Insight | Macau: Nothing new under the sun

Paulo Barbosa

During a recent Legislative Assembly plenary meeting, the Chief Executive reviewed the government’s performance over the last five years.  The conclusion was made that the government has achieved its goals “in all aspects” and that “Macau has enhanced its sustainable comprehensive strength, maintained social stability and improved the overall quality of life of its people.”
Concerning public transportation and traffic flow issues – one of the sectors that tops residents’ concerns – Chui Sai On didn’t say much, commenting, “over the years, the Government has been working hard on issues related to public transport, cross-boundary connectivity.”
With packed public buses, cheating taxi drivers and endless traffic jams, even Chui Sai On would admit that, as he put it in his government review, “yet, there is still room for improvement.”
Taking a closer look at the transportation sector in Macau, we see numerous shortcomings on the Transport Bureau’s (DSAT) dealings with public service providers and the public. All of those shortcomings implicate the same director, Wong Wan, and the same Secretary, Lau Si Io.
The latest of these shortcomings was DSAT’s inability to reach an agreement with the so-called yellow taxis (Vang Iek Radio Taxi Company) that were forced to leave Macau’s roads this month.
The company’s license included an agreement that it would provide 60 percent of its taxis on a dial-a-cab basis, and 40 percent offering the regular service. Vang Iek sought an additional fee for dial-a-cab services that, according to DSAT’s director, would put the flag fall rate for dial-a-cab taxis at over MOP30. Ignoring the company’s argument that the fee was necessary for its survival, the government decided to not renew the contract. This resolution generates a new monopoly in town, since from now on the black taxis are running alone. Does someone believe that they will improve their reckless service?
Analyzing this decision, the newly created and super-active Macau Taxi Passengers Association said in a press release that, “Macau has a drastic shortage of taxis and the decision to force taxis off the road borders on moronic.”
This is only the latest of DSAT’s shortcomings and not the most serious. That, in my opinion, rests in the absolute failure to implement a strategy that limits the number of private vehicles and promotes greener transportation (bikes and several major streets closed to traffic would do it). The current inconsistencies between traffic flow and the size of Macau are very serious because it is also a public health matter: our lungs feel the air pollution from heavy traffic. Despite public announcements and “transportation strategies”, nothing has been done in this regard.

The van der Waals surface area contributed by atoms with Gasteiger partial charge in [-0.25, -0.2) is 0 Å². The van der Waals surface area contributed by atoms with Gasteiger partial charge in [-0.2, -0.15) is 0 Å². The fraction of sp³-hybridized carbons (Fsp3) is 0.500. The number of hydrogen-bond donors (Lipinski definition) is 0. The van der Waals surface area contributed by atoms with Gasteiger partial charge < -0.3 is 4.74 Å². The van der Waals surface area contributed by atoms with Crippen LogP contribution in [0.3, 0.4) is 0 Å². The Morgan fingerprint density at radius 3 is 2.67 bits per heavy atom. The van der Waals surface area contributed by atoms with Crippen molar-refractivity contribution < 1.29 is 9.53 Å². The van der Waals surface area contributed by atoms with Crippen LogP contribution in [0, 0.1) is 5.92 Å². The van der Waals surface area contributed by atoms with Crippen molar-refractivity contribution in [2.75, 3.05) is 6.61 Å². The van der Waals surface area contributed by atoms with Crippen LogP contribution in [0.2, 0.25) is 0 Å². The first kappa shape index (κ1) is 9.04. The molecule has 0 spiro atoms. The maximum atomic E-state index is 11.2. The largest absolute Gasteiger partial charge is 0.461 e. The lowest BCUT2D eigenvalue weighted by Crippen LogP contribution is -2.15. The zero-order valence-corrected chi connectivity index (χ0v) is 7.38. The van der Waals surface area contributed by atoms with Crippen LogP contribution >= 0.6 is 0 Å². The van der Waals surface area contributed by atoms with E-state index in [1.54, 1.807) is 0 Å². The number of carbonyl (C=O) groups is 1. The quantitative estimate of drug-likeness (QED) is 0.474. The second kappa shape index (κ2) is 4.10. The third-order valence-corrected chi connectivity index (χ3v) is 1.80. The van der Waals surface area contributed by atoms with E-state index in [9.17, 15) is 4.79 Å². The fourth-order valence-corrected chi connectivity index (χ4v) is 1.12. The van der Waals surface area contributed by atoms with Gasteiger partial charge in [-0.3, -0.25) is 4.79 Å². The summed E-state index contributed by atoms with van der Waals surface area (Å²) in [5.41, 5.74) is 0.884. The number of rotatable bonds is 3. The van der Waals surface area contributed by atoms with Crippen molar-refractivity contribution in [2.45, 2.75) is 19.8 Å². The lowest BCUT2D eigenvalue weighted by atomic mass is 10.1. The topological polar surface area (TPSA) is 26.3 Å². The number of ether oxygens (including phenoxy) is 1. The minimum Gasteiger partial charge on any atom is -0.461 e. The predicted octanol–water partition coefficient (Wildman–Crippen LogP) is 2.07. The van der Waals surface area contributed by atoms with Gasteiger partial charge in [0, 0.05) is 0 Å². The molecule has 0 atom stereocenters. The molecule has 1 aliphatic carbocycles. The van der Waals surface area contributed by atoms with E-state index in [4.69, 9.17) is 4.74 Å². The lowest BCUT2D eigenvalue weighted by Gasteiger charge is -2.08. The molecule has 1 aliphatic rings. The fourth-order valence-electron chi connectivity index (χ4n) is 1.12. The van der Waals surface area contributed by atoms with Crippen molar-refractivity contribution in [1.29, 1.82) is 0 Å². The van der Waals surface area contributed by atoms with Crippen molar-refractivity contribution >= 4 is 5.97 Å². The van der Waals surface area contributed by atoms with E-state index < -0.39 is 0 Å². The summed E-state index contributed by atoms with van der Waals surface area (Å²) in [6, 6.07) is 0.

And then there is the Reolian affair, which smeared Macau’s reputation amongst international investors.  In 2009, Reolian was granted three routes during a tender for operating rights of public bus services. The tender was marked by controversy, since TCM was initially not considered, as it had allegedly delivered its tender proposal four minutes late. TCM was later accepted following a court order and all three bus operators were included in the new scheme, with Reolian being asked to release part of its awarded routes in favor of TCM.
From the beginning of its operations, Reolian encountered challenges like high operation costs, manpower shortages and the government’s refusal to pay for a contractual annual adjustment of the fees related to inflation. Finally, on October 1, Reolian announced that it had filed for bankruptcy with accumulated loses of MOP120 million.
Three months later DSAT’s director Wong Wan, went to the AL to give explanations, and announced himself to be the main government official accountable for issues related to the current bus operation system. “If we are to determine liability, I am the first person to assume responsibility since, alongside my team, I was the one responsible for implementing the new bus operation model,” he stated.
But in Macau, it’s as if things that happened didn’t really happen. Despite Wong Wan’s admission of his own accountability on what has gone wrong with the bus operation model, he continues to manage all the sector’s shortcomings.
There is nothing new under the sun.

Categories Opinion